“I wish they would all stop tiptoeing around me just because my mom offed herself over the summer.”
The summer before his senior year, 17-year-old Tyler Blackwell had it all. A popular jock with a cheerleader girlfriend and the promise of a scholarship to Stanford to prove he had brawn and brains in equal measure, Tyler was destined for better things in better places—until an early-summer afternoon changed everything. A tough and uncompromising look at a young man’s struggle to come to terms with his mother’s suicide and to survive the horrifically abusive father who blames him for her death, Levy’s debut novel is both powerful and difficult to read, largely because she does an excellent job capturing both Tyler’s volatility and his vulnerability. The first-person narration is raw and honest, the voice of a real teen searching for answers while walking a razor-thin line between salvaging what remains or throwing it all away. This novel isn’t for the faint of heart. Tyler’s interactions with his father are graphic and unrelenting, and anticipating when and how he will strike will leave readers as anxious as Tyler. Thankfully, Tyler’s rekindled relationship with an old friend and her family provides some respite—a chance for Tyler and readers alike to catch their breaths.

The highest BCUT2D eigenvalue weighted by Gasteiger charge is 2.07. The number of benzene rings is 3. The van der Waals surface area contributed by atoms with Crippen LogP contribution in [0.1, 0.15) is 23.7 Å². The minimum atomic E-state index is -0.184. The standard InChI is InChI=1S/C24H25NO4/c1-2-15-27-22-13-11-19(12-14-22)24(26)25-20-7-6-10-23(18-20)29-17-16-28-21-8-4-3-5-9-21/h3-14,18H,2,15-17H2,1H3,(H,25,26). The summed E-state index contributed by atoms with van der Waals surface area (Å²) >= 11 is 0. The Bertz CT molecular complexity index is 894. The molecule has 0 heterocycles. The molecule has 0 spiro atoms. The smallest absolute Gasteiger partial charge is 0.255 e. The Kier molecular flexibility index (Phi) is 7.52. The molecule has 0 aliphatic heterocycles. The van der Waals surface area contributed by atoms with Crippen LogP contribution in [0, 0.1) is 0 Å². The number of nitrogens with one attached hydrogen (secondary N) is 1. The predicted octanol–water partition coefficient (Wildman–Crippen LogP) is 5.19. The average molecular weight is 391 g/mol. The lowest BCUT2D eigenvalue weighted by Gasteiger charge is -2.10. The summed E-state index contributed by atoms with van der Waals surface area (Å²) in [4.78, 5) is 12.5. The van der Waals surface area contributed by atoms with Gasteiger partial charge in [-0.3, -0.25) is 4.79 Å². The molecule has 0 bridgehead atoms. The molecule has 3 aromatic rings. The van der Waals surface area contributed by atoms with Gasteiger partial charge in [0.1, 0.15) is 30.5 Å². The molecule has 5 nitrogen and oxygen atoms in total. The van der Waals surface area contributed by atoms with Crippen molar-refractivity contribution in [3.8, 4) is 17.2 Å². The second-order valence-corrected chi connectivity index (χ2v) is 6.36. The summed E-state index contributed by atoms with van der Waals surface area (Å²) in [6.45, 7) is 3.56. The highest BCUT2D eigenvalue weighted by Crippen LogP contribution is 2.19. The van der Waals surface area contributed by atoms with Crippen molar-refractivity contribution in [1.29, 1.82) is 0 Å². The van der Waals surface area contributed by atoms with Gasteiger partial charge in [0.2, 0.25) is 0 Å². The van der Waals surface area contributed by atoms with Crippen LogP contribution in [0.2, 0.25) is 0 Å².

Raw and unforgettable. (Fiction. 14-18)